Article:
Entering the Jewish quarter I again ponder the nineteen years preceding the Six Day War when Israel – living under Barack Obama’s 1967 borders – were banned from the Old City, although the UN never validated Jordanian control. Those, ahem, illegal occupiers trashed Jerusalem’s synagogues. Contrast that bitter past to the redemptive sights and sounds of kids playing and praying, the burger bars adjoining archaeological museums, the glorious dome of the Hurva synagogue, which means ruins: bombarded by Jordan in 1948; rebuilt and rededicated last year.
Crossing the Jewish Quarter, then the Arab market, seamlessly, safely, I exit through Jaffa Gate. Sixty-four years ago, on December 2, 1947, just days after the UN proposed partitioning Palestine on November 29, Arabs shouting “Death to the Jews!” looted the Jewish commercial center across the way, at the entrance to today’s David Village. This was the Palestinian response to the compromise the Jews accepted. Mahmoud Abbas’s recent New York Times column lied, claiming the Zionists rejected compromise, then “expelled Palestinian Arabs to ensure a decisive Jewish majority in the future state,” when the Arab rejectionists chose violence – and continue to reject a Jewish state.
I also recall the first British census of Jerusalem in 1931, which noted population growth since 1922 by 20,107 Jews and 21,282 Arabs. If only both sides acknowledged that history flows, populations move, borders shift, we could compromise.
As I finish by sprinting along the newly-restored century-old train tracks, I toast the city’s dynamism. The 800,000 residents now include 268,000 Arabs. During these 44 years, as their population has grown by 200,000, many Arabs have appreciated Israeli rights and services. The number of Arab Jerusalemites granted Israeli citizenship quadrupled from 2006 to 2010.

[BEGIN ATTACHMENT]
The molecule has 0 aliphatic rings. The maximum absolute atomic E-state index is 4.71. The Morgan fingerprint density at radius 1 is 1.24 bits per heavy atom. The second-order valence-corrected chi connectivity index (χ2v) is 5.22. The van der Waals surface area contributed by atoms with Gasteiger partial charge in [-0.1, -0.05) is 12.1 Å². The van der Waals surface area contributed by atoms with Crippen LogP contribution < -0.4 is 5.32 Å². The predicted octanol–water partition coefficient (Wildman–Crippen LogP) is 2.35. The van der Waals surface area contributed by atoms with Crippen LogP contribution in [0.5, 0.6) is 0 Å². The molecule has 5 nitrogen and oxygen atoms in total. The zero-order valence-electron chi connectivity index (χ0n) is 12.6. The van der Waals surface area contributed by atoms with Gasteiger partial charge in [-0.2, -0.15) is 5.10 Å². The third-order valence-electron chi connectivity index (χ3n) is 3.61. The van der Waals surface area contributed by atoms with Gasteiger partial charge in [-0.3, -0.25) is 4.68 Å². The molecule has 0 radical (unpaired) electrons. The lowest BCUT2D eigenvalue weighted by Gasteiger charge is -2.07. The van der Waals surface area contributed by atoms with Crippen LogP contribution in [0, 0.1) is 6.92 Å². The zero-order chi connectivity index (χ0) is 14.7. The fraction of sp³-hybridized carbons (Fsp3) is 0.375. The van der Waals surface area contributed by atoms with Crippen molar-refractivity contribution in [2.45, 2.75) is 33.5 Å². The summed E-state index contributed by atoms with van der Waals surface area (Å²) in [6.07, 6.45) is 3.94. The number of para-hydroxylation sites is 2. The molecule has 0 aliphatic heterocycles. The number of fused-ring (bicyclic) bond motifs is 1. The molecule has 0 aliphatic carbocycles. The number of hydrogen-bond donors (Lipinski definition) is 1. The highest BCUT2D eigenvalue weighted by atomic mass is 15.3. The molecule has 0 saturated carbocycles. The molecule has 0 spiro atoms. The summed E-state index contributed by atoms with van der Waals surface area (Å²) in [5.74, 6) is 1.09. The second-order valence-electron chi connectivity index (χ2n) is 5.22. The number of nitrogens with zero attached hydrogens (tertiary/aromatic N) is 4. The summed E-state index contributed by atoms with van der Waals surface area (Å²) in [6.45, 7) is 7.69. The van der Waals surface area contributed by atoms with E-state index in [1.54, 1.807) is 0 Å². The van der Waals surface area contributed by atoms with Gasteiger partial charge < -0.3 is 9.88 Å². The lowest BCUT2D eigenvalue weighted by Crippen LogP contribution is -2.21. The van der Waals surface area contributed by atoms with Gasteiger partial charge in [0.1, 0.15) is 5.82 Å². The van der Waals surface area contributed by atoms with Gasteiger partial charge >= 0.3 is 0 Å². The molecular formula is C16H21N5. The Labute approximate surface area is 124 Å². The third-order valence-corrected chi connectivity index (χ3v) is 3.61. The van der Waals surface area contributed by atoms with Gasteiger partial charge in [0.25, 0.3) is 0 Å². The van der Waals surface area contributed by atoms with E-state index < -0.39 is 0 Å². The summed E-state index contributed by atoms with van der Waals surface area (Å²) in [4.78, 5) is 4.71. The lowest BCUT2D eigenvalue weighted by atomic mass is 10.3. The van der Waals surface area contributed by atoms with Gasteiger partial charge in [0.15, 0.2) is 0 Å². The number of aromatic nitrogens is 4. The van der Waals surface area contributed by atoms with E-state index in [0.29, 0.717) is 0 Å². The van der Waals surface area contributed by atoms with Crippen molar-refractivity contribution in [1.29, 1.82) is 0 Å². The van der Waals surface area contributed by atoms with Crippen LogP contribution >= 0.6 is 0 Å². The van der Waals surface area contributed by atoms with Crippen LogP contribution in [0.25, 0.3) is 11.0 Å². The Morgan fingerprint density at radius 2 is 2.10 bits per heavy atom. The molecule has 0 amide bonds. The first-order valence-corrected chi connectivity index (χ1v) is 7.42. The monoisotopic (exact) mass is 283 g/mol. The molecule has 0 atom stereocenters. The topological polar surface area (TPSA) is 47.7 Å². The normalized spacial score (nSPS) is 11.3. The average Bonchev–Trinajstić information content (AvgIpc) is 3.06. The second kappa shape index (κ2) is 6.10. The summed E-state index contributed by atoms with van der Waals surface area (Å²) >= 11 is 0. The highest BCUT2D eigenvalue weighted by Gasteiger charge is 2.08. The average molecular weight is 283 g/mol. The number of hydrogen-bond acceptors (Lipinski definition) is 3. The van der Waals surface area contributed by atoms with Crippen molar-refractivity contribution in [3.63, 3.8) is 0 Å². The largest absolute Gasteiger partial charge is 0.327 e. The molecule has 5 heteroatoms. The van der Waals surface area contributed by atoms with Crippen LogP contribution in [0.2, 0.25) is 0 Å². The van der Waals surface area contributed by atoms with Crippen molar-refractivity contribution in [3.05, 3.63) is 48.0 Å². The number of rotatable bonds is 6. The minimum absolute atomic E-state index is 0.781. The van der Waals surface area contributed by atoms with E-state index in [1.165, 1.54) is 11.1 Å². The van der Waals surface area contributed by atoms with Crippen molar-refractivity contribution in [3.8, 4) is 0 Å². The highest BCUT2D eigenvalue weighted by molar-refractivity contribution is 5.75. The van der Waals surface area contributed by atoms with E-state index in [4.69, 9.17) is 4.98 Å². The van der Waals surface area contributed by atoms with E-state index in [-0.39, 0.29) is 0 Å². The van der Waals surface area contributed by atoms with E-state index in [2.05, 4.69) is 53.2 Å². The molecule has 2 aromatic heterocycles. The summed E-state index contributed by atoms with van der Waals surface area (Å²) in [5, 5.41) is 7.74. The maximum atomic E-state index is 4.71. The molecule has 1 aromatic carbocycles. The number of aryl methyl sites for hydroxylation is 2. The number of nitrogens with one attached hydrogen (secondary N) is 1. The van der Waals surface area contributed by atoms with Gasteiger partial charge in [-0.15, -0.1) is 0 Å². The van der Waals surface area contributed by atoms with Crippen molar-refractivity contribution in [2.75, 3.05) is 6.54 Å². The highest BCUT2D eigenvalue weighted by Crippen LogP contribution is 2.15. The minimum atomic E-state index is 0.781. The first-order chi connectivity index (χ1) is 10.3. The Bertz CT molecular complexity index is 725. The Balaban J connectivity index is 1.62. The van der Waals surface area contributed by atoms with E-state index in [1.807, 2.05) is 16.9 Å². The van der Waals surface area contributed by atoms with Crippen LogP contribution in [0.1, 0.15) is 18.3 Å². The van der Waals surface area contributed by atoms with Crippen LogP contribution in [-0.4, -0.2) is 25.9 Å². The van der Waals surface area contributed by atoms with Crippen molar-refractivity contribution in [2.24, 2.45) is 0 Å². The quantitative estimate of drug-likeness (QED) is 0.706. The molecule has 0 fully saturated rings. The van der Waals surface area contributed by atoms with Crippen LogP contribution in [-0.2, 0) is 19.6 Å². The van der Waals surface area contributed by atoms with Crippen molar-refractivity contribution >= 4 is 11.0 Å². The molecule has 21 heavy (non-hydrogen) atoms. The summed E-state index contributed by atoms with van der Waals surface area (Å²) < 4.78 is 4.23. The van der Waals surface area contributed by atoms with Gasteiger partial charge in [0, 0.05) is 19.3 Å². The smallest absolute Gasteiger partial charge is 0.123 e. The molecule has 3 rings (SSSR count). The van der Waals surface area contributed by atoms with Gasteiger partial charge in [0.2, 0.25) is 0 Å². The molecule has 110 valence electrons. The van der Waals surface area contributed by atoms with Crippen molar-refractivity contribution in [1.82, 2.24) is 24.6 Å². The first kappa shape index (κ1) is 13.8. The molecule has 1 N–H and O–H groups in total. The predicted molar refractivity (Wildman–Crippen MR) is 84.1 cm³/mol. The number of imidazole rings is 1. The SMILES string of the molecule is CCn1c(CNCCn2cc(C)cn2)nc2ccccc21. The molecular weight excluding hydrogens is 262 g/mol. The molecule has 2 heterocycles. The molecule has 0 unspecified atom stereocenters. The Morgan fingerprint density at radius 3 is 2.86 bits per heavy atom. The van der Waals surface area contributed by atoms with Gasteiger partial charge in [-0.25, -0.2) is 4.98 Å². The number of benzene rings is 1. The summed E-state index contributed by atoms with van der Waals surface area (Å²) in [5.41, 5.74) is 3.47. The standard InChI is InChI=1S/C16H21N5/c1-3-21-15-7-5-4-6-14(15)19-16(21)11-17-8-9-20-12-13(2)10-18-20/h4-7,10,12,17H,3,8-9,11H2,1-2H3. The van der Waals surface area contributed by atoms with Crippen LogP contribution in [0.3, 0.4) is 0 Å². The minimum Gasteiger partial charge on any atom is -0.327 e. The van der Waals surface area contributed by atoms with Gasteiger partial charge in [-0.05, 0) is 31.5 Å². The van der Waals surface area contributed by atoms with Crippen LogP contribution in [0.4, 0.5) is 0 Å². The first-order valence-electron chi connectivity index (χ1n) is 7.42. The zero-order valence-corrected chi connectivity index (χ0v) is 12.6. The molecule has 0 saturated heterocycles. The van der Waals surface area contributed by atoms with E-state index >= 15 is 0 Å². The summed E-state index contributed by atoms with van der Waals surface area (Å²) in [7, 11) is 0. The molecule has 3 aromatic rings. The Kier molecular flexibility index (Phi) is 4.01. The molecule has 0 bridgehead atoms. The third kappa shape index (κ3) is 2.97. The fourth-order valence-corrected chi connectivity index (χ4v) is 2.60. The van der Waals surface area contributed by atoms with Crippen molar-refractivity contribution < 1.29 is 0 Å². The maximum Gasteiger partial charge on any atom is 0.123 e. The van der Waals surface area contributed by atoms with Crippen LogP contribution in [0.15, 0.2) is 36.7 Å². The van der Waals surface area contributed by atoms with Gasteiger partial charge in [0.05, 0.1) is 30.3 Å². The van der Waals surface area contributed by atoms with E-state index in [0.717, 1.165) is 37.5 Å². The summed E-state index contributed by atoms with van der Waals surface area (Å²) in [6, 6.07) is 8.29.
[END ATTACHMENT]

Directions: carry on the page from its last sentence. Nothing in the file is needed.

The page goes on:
In Six Days of War, Michael Oren quotes Arik Akhmon one of the first Israelis in 1967 to enter the Western Wall plaza, as bullets whizzed by. Although not religious, Akhmon recalled, “I don’t think there was a man who wasn’t overwhelmed with emotion. Something special had happened.”
Jerusalem is a real city which cannot “overwhelm” residents daily – life intrudes. But every day I note something “special” about the place, its history or mystery, its sights or smells, its old memories or new achievements. Today, Yom Yerushalayim, let’s honor its secret ingredient, the people it attracts, connected to Jerusalem’s lush past, enlivening the city during its complex yet compelling present, and shaping a safe, spiritually-rich, yet charmingly commonplace future keeping the city magical and livable.
Gil Troy is Professor of History at McGill University and a Shalom Hartman Research Fellow in Jerusalem. The author of “Why I Am A Zionist: Israel, Jewish Identity and the Challenges of Today,” his latest book is “The Reagan Revolution: A Very Short Introduction.” email@example.com